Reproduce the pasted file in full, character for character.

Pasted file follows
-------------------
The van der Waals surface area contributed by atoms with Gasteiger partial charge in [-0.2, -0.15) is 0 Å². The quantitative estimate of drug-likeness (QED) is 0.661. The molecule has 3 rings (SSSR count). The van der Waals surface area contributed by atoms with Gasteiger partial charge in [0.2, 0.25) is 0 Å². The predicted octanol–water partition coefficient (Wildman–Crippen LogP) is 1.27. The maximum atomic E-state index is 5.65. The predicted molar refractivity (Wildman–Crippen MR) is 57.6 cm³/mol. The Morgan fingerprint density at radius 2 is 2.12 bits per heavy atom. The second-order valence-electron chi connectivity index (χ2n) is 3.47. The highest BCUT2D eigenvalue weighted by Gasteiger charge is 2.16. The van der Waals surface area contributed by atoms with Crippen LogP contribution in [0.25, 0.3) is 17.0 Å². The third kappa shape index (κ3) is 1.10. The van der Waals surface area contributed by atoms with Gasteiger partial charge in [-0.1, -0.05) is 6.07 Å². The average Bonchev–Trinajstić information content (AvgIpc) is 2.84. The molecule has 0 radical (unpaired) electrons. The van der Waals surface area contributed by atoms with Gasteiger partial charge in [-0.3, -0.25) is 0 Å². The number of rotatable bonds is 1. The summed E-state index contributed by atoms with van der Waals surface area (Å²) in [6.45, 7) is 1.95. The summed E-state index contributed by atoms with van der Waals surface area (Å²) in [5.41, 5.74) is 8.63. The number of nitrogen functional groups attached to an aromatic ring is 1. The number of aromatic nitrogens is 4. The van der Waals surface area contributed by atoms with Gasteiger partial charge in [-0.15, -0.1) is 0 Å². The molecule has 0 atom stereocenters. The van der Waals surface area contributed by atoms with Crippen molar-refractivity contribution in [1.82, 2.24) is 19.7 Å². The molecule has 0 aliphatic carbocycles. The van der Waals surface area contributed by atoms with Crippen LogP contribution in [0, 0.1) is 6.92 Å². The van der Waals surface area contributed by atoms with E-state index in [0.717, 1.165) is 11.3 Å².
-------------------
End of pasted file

The van der Waals surface area contributed by atoms with Gasteiger partial charge in [-0.2, -0.15) is 0 Å². The quantitative estimate of drug-likeness (QED) is 0.661. The molecule has 3 rings (SSSR count). The van der Waals surface area contributed by atoms with Gasteiger partial charge in [0.2, 0.25) is 0 Å². The predicted octanol–water partition coefficient (Wildman–Crippen LogP) is 1.27. The maximum atomic E-state index is 5.65. The predicted molar refractivity (Wildman–Crippen MR) is 57.6 cm³/mol. The Morgan fingerprint density at radius 2 is 2.12 bits per heavy atom. The second-order valence-electron chi connectivity index (χ2n) is 3.47. The highest BCUT2D eigenvalue weighted by Gasteiger charge is 2.16. The van der Waals surface area contributed by atoms with Crippen LogP contribution in [0.25, 0.3) is 17.0 Å². The third kappa shape index (κ3) is 1.10. The van der Waals surface area contributed by atoms with Gasteiger partial charge in [-0.1, -0.05) is 6.07 Å². The average Bonchev–Trinajstić information content (AvgIpc) is 2.84. The molecule has 0 radical (unpaired) electrons. The van der Waals surface area contributed by atoms with Gasteiger partial charge in [-0.3, -0.25) is 0 Å². The number of rotatable bonds is 1. The summed E-state index contributed by atoms with van der Waals surface area (Å²) in [6.45, 7) is 1.95. The summed E-state index contributed by atoms with van der Waals surface area (Å²) in [5.41, 5.74) is 8.63. The number of nitrogen functional groups attached to an aromatic ring is 1. The number of aromatic nitrogens is 4. The van der Waals surface area contributed by atoms with Gasteiger partial charge in [-0.15, -0.1) is 0 Å². The molecule has 0 atom stereocenters. The van der Waals surface area contributed by atoms with Crippen molar-refractivity contribution in [1.82, 2.24) is 19.7 Å². The molecule has 0 aliphatic carbocycles. The van der Waals surface area contributed by atoms with Crippen LogP contribution in [0, 0.1) is 6.92 Å². The van der Waals surface area contributed by atoms with E-state index in [0.717, 1.165) is 11.3 Å².